The contradictions in Jefferson’s life are best embodied in his views on slavery. It seems that he did make some admittedly small efforts to end slavery, or at least mitigate it, but, after a few defeats, he gave up. He didn’t advocate for outright freedom, but emancipation and deportation. He didn’t believe that the two races could live side by side. He realized that the institution of slavery would lead to a crisis, but he, along with many of his contemporaries, decided to punt on the issue of slavery in favor of establishing an imperfect United States. The country would later suffer greatly for this, but, in his mind, there would have been no country if they hadn’t gone this route. Perhaps Jefferson’s biggest failing is that, while he tried so hard to exert his views and meld society to his vision in other aspects, he simply “chose to consider himself powerless” over the issue of slavery. Even in his personal life, he didn’t act on his principles, only freeing those slaves which were his own children (by an arrangement with Sally when she lived with him in France to guarantee her return with him). This is where Jefferson, as a hero, comes crashing down the hardest. This isn’t simply a case where Jefferson was no less enlightened than his peers. There were many who advocated for the end of slavery. Some of his fellow Virginians freed their slaves. Emancipation was not a foreign concept, something that hadn’t even crossed their minds. As Meacham says “Jefferson was wrong about slavery,” even from a contemporary perspective.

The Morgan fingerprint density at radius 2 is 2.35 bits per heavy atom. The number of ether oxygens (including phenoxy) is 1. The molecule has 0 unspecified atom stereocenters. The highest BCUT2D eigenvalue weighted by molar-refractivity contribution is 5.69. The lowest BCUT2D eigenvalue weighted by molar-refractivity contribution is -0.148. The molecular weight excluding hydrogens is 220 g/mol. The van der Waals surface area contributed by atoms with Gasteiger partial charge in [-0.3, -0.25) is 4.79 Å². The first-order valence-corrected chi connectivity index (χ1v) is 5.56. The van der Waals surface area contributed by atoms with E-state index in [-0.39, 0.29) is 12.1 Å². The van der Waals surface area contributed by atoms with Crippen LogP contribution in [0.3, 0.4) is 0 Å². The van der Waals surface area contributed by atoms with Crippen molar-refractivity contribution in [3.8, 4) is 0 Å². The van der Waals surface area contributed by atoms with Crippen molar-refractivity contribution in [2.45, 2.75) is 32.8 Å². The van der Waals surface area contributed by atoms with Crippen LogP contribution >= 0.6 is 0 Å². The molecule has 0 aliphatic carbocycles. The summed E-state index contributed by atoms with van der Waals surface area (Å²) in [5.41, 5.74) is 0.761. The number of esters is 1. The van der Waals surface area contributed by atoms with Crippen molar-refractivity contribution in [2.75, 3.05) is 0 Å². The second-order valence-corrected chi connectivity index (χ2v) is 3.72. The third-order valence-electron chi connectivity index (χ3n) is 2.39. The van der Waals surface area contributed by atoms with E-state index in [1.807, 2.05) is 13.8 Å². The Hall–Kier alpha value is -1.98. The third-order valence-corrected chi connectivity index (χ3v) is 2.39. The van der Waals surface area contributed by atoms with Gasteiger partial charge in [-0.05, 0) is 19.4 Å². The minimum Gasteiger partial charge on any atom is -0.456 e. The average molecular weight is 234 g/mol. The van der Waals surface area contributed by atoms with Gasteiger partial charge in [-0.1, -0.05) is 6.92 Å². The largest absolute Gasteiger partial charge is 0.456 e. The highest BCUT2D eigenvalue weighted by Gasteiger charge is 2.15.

His personal life was often filled with days of scientific inquiry. He had an enlightened view on experimentation, stating that “I have always thought that if in the experiments to introduce… new plants, one species in a hundred is found useful and succeeds, the ninety-nine found otherwise are more than paid for.” Further, he knew that not all discoveries immediately led to an amazing new application. He advocated for science for its own sake: “The fact is that one new idea leads to another, that to a third and so on through a course of time, until someone, with whom no one of these ideas was original, combines all together, and produces what is justly called a new invention.” This is a view that science requires sustained effort and encounters much failure for every success, a view that we would do well to continue to adopt in our own times.
Jefferson spoke a strong game when in the political opposition, arguing against any centralization of power and against a strong centralized government. He was a pure democrat. But, upon gaining power, he didn’t hesitate to use it. As Meacham says “It was easy to speak theoretically and idealistically about politics when one is seeking power. The demands of exercising it once it is won, however, are so complex and fluid that ideological certitude is often among the first casualties of actual governing.” This seems to be an insight we could take to heart today. We are often swayed by idealistic arguments about how the government should work, about how society should work, but we neglect the actual difficulties of governing. We are given platitudes about how things will change, but then are frustrated when they don’t change enough. This is how it has been since the founding of the country and is not likely to change any time soon.